24 Mar IBIO: A twelve year retrospective on biotechnology in Illinois
CHICAGO – It was 1997, and there were not many biotech companies in Illinois, surprising for a state that had fostered back in 1980 what many consider to be the number one biotech company, Applied Molecular Genetics, now known as Amgen (with technology out of University of Chicago and capital and management from Abbott Labs).
Still, those few biotech companies in Illinois felt a need to congregate and share common problems: raising capital, finding good talent, and the challenges of getting to a revenue-producing stage. Thus was born the Chicago Biotechnology Network Association, otherwise known to those affiliated with it as “CBN”.
The early founders of CBN included tech stalwarts such as Tom Livingston of the Illinois Medical District/Chicago Technology Park, Bob Rosenberg of the University of Chicago, Tom Churchwell (the resident venture capitalist and a former Searle/Monsanto exec) of Arch Development Partners, Michael Hogg (former Abbott Labs exec)of Business Counsel, Michael Becker of Wayne Hummer Investments (a biotech analyst), Alice Martin of Barnes & Thornburg, Jude Offerling (former Schering-Plough exec)of a local biotech company, Steve March (another former Abbott Labs exec)of BioInform, , Dave Franckowiack (former Coopers & Lybrand ) of Endorex, and CBN’s first president Marci Buettgen.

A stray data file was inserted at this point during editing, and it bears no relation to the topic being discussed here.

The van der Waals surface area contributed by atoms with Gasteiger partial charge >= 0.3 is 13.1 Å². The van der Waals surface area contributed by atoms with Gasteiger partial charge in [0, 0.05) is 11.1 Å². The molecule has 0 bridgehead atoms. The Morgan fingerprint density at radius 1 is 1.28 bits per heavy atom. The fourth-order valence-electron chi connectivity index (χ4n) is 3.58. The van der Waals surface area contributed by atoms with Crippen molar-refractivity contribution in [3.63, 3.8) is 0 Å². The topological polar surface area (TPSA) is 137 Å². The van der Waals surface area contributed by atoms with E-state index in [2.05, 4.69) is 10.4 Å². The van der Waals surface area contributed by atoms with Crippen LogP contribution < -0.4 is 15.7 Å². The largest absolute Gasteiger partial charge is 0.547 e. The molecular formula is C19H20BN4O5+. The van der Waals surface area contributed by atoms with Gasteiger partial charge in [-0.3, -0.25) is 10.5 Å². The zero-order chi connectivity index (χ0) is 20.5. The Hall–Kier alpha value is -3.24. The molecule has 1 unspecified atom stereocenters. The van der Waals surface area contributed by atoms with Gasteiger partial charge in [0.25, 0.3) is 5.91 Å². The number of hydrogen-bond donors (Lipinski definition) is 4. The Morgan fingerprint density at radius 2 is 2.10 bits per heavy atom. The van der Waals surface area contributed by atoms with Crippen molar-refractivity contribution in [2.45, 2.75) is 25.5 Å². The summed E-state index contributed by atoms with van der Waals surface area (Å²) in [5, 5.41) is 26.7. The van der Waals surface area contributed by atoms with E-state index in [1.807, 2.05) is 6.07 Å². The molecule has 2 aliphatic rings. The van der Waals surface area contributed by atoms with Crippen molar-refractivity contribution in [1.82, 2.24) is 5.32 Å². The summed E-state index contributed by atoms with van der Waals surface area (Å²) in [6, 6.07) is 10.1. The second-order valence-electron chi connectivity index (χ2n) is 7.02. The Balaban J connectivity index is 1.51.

Note that your’s truly didn’t get involved in the new CBN until 1998, as he was engrossed in moving a former North Dakota-based biotech company called ImmunoTherapeutics, which morphed into the new Endorex, down to Chicago after raising the first funding and licensing new technologies from University of Wisconsin and MIT.
A year or so later, the Illinois Biotech Association, Illinois’ second biotech organization, was founded with a focus on downstate agriculture and included many of the key agricultural and crop associations involved in Illinois farming.
It was not until 2001 until these two organizations would merge to become the new IBIO, Illinois Biotechnology Industry Organization (www.ibio.org), incorporating a state wide approach. This new entity is now in its 8th year and celebrated its 8th birthday party last week during the annual IBIO IndEx (Industry Exposition) Conference at the Hyatt Regency downtown Chicago.